The absence of a comprehensive data protection law has affected India's progress towards becoming a global leader in business, technology, and outsourcing. The enactment of the Digital Personal Data Protection Act, 2023 (the Act), brings with it a promise of enabling the processing of personal data in a way that respects both individual rights and the legitimate needs of businesses to process data for lawful purposes. But what are the key implications businesses need to be aware of? Since the Act is yet to take effect and will likely be rolled out in phases, readiness to comply will be paramount. 

In this Insight article, Harsh Walia, Partner at Khaitan & Co., explores the implications of the Act for businesses, offering guidance on how to navigate the new obligations. This proactive approach will not only ensure adherence to legal requirements but also cultivate a culture of responsible data practices in this digital age.

On August 11, 2023 the Digital Personal Data Protection Act, 2023 (the Act) received the assent of the President of India and was published in the Official Gazette, representing a landmark in India's long journey towards the adoption of a comprehensive privacy framework. In particular, the Act aims to regulate the processing of digital personal data in a manner that balances the need to lawfully process data with the rights of individuals regarding the protection of their personal data.

In this Insight article, OneTrust DataGuidance Research provides an overview of the Act, highlighting its key requirements.

Success in the legal industry requires firms to streamline business processes, improve efficiency, and focus their attention on delivering exceptional client service. The race to success has seen many firms adopt tools powered by artificial intelligence (AI). AI-powered tools have the potential to assist lawyers with conducting legal research, contract drafting, and document review more efficiently, allowing them to focus the time saved on advising on more complex legal issues, client service, and business development.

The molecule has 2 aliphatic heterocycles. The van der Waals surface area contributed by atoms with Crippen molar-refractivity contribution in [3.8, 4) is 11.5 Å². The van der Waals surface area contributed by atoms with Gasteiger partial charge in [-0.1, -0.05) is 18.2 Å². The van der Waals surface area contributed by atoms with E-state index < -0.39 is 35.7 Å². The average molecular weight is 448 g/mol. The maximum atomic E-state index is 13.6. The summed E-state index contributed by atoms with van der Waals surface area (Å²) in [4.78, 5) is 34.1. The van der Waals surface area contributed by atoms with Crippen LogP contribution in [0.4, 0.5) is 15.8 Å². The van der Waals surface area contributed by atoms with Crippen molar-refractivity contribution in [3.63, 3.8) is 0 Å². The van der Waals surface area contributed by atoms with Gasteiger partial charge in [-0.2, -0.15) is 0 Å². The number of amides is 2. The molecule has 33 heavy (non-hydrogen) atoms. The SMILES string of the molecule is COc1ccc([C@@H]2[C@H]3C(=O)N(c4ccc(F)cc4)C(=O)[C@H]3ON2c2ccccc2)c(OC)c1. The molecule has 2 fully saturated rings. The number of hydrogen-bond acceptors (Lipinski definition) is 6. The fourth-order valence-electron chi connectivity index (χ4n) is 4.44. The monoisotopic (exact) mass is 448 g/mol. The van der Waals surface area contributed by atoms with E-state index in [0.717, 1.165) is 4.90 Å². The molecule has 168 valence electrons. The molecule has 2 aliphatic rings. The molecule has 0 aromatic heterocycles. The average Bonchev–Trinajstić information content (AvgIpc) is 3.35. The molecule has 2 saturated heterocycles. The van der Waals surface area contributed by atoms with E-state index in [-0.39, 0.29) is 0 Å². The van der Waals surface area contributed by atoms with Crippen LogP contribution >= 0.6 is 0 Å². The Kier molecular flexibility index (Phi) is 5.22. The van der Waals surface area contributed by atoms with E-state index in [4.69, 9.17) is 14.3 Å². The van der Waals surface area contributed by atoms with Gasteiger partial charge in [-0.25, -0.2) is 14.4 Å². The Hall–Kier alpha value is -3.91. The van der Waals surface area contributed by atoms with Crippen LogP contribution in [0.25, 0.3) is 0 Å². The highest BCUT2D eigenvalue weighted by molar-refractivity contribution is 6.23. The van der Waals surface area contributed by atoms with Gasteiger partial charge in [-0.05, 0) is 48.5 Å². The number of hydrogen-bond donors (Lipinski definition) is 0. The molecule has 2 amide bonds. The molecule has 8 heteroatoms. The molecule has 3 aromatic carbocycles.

However, there are concerns about how lawyers can use AI-powered tools while simultaneously fulfilling their legally mandated professional duties if the security, accuracy, and quality of information of AI-powered tools are continuously questioned. Katherine Sainty, and Julia Colubriale, from Sainty Law, explore the application of AI-powered tools in the Australian legal profession and their interaction with the professional responsibilities under the Legal Professional Uniform Law 2014 (LPUL)1 and the Australian Solicitor's Conduct Rules 2015 (ASCR)2 that lawyers must adhere to when incorporating these tools into their legal practice.

In this Insight article, Huzaifah Sehgal, from Walker Martineau Saleem LLP, explores the rapid rise of artificial intelligence (AI) in the Asia-Pacific region, its impact on various industries, the challenges related to AI regulation, and the need for an accountable and ethical approach to foster trust and further integration of AI technologies in the APAC region.

The use of artificial intelligence (AI) in Australia's tech landscape is growing rapidly, presenting unique and unprecedented challenges to businesses and consumers. Since late 2022, the use of a form of AI called large language models (LLM) has grown exponentially. The generative AI market is expected to continue to grow to a value of $20.6 billion by 2032.

Katherine Sainty and Ottilia Thomson, from Sainty Law, examine LLMs, the balance between their potential benefits for businesses, coinciding privacy concerns, and potential AI-specific legislative reform.

On April 11, 2023, the Cyberspace Administration of China (CAC) released draft Administrative Measures for Generative Artificial Intelligence (Draft Measures) on April 11, 2023. The Draft Measures, which comprise 21 articles, aim to promote a healthy development and standardized application of generative artificial intelligence (AI) technology, while allowing room for research and development in this area.

Kevin Duan, Partner at Han Kun Law Offices, analyzes the regulatory issues and potential challenges that the Draft Measures may pose in practice.

The requirements for personal information protection in the health and pharmaceutical industries are complex. Danjun Wu, Partner at Guantao Law Firm, provides a two-part overview: part one introduces the basic requirements for personal information protection to be met by medical institutions and pharmaceutical companies, and part two introduces the specific protection obligations to be fulfilled by medical institutions and pharmaceutical companies in the key contexts of processing personal information.